Bluesfest boss Peter Noble on triple j, Kendrick Lamar and the future of festivals

Over the course of an in-depth 40 minute interview with TOM MANN, Bluesfest boss Peter Noble explains why Kendrick Lamar is the perfect headline act for 2016, how the festival market has changed and poses a few tricky questions about the role triple j plays in the Australian music scene.

Before Soundwave and Laneway, before Splendour and Falls, and even way back before the Meredith and Big Day Out, there was Bluesfest. The festival made it’s debut in 1990 with 6,000 fans turning out to see Charlie Musselwhite, Canned Heat and Big Jay McNeely and has gone on to host the likes of Bob Dylan, Gil Scott Heron, James Brown, B.B. King, Iggy and The Stooges, REM and The Roots.

As other festivals have come and gone but Bluesfest just powers on and now attracts a crowd of over 100,000 punters. The festival is set to celebrate its 27th year over the Easter long-weekend this year with a damn impressive lineup that features appearances from from Kendrick Lamar, D’Angelo, The National, Noel Gallagher and legends including Tom Jones and Brian Wilson. And Bluesfest boss Peter Noble says he already has half a dozen acts that want to play Bluesfest in 2017 “some of whom can sell out arenas”.

After so long in the business, it’s hardly surprising that Noble has formed a few strong opinions and theories about how the game works and why so many festivals struggle to survive. And he’s not afraid to share his views with blunt honesty.

The extreme reaction to Kendrick Lamar

I think it was just an audience that doesn’t really rate rap as having any value. And when you get into that, as rap is one of the dominant types of dominant black music, I wonder even more so are they really saying that they don’t think black people have any value. Because when a really great record comes out, like To Pimp A Butterfly, it can’t be denied and it doesn’t matter what the form is – it’s a work of genius. Even David Bowie is saying it was the influence for his latest recording.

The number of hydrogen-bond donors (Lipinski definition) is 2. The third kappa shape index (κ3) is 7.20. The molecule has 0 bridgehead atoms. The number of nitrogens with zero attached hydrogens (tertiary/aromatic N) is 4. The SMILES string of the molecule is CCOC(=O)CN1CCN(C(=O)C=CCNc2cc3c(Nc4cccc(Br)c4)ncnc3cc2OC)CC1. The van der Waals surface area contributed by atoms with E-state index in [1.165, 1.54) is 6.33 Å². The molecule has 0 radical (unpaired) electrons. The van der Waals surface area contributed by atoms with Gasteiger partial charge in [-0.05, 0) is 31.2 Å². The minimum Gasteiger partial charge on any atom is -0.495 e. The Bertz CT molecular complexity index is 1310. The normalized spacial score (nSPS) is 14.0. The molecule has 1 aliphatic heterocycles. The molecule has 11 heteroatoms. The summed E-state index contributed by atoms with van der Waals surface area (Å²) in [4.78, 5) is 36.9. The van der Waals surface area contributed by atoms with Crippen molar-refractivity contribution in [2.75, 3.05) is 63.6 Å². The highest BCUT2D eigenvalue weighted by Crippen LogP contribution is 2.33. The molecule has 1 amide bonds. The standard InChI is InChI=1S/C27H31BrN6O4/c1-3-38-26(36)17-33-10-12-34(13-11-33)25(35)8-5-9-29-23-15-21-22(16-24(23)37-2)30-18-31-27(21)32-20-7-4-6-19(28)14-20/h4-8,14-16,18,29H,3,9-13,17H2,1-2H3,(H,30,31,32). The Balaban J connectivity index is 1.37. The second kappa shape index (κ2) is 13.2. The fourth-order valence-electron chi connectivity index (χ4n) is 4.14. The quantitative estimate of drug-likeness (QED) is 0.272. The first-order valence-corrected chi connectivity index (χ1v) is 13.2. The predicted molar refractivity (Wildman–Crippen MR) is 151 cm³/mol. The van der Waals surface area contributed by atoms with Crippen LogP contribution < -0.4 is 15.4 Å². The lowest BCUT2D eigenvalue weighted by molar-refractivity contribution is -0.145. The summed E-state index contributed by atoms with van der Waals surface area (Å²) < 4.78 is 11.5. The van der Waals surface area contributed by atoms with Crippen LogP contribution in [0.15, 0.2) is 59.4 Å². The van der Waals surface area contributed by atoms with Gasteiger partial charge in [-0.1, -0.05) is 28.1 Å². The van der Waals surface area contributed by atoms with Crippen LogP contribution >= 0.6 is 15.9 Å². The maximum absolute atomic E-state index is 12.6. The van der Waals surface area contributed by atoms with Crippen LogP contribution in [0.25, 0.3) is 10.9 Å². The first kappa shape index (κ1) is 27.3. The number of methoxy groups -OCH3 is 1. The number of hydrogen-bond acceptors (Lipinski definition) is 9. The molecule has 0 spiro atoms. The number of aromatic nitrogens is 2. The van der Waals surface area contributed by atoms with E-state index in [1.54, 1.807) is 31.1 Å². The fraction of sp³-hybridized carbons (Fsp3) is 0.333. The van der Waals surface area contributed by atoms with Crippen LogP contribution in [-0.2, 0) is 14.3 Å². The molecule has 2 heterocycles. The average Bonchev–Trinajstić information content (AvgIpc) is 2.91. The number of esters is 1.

“Everyone’s got a right to have an opinion but some people’s opinions really aren’t right”

People who listen with their ears and not their minds discover great music and it doesn’t matter what the artist is using as the form – be it hip-hop, be it any other type of music. I mean, there’s great music coming out all over the place, it’s just a pity that an audience that should be listening to records like that or recordings like that and getting the amazing joy that you get from discovering great music, is closed to a type of music that is producing a lot of great music. Yeah, okay, some of it is misogynistic and violent – but that’s not what Kendrick Lamar’s about, and to think that if you’re black and you’re singing or you rapping, that everything that you’re doing is therefore worthless, or even worse, is pretty damn ignorant.

But you know what, [the Bluesfest fans who didn’t like Kendrick’s booking] were very vocal at first and then they all went away because too many people came back and said, ‘You know what? You guys just don’t get it – you have to give it a listen, it’s just a brilliant record and it’s set a new tone for where that form of music is going.” It’s amazing how it was really loud and very uncomfortable – people were making some very rude comments – I like the ones where they said I must be on crack! [laughs] But you know, what they do actually by doing that is creating more media where more people who know what’s going on go like, “Guys, you know, everyone’s got a right to have an opinion but some people’s opinions really aren’t right.” [laughs]

The true meaning of  “the Blues”